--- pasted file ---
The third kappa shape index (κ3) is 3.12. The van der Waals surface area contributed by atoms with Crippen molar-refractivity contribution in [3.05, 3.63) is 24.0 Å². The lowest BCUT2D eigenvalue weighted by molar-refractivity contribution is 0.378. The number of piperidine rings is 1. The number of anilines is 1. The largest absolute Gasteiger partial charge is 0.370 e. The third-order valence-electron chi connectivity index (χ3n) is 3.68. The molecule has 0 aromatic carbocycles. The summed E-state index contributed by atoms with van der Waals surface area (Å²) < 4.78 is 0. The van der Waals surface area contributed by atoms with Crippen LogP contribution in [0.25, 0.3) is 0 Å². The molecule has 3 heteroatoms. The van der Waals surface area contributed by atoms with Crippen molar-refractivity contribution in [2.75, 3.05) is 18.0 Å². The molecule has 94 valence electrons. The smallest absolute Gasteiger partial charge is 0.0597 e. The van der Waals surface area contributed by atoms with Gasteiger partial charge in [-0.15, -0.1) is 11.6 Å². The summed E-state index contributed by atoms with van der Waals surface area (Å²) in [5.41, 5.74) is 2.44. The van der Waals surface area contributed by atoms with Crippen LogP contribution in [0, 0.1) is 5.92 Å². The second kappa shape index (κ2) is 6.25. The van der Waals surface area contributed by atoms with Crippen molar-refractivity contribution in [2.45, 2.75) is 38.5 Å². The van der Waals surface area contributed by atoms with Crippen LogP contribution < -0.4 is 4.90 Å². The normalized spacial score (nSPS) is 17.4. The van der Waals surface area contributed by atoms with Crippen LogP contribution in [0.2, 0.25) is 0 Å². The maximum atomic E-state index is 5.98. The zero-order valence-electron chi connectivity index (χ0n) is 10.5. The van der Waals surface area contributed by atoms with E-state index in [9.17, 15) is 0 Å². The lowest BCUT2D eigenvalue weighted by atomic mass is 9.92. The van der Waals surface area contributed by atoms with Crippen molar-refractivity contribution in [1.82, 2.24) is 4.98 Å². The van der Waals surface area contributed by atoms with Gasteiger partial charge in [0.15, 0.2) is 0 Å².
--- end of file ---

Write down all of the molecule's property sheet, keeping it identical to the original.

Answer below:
The third kappa shape index (κ3) is 3.12. The van der Waals surface area contributed by atoms with Crippen molar-refractivity contribution in [3.05, 3.63) is 24.0 Å². The lowest BCUT2D eigenvalue weighted by molar-refractivity contribution is 0.378. The number of piperidine rings is 1. The number of anilines is 1. The largest absolute Gasteiger partial charge is 0.370 e. The third-order valence-electron chi connectivity index (χ3n) is 3.68. The molecule has 0 aromatic carbocycles. The summed E-state index contributed by atoms with van der Waals surface area (Å²) < 4.78 is 0. The van der Waals surface area contributed by atoms with Crippen LogP contribution in [0.25, 0.3) is 0 Å². The molecule has 3 heteroatoms. The van der Waals surface area contributed by atoms with Crippen molar-refractivity contribution in [2.75, 3.05) is 18.0 Å². The molecule has 94 valence electrons. The smallest absolute Gasteiger partial charge is 0.0597 e. The van der Waals surface area contributed by atoms with Gasteiger partial charge in [-0.15, -0.1) is 11.6 Å². The summed E-state index contributed by atoms with van der Waals surface area (Å²) in [5.41, 5.74) is 2.44. The van der Waals surface area contributed by atoms with Crippen LogP contribution in [0, 0.1) is 5.92 Å². The second kappa shape index (κ2) is 6.25. The van der Waals surface area contributed by atoms with Crippen molar-refractivity contribution in [2.45, 2.75) is 38.5 Å². The van der Waals surface area contributed by atoms with Crippen LogP contribution < -0.4 is 4.90 Å². The normalized spacial score (nSPS) is 17.4. The van der Waals surface area contributed by atoms with Crippen LogP contribution in [0.2, 0.25) is 0 Å². The maximum atomic E-state index is 5.98. The zero-order valence-electron chi connectivity index (χ0n) is 10.5. The van der Waals surface area contributed by atoms with E-state index in [9.17, 15) is 0 Å². The lowest BCUT2D eigenvalue weighted by atomic mass is 9.92. The van der Waals surface area contributed by atoms with Crippen molar-refractivity contribution in [1.82, 2.24) is 4.98 Å². The van der Waals surface area contributed by atoms with Gasteiger partial charge in [0.15, 0.2) is 0 Å².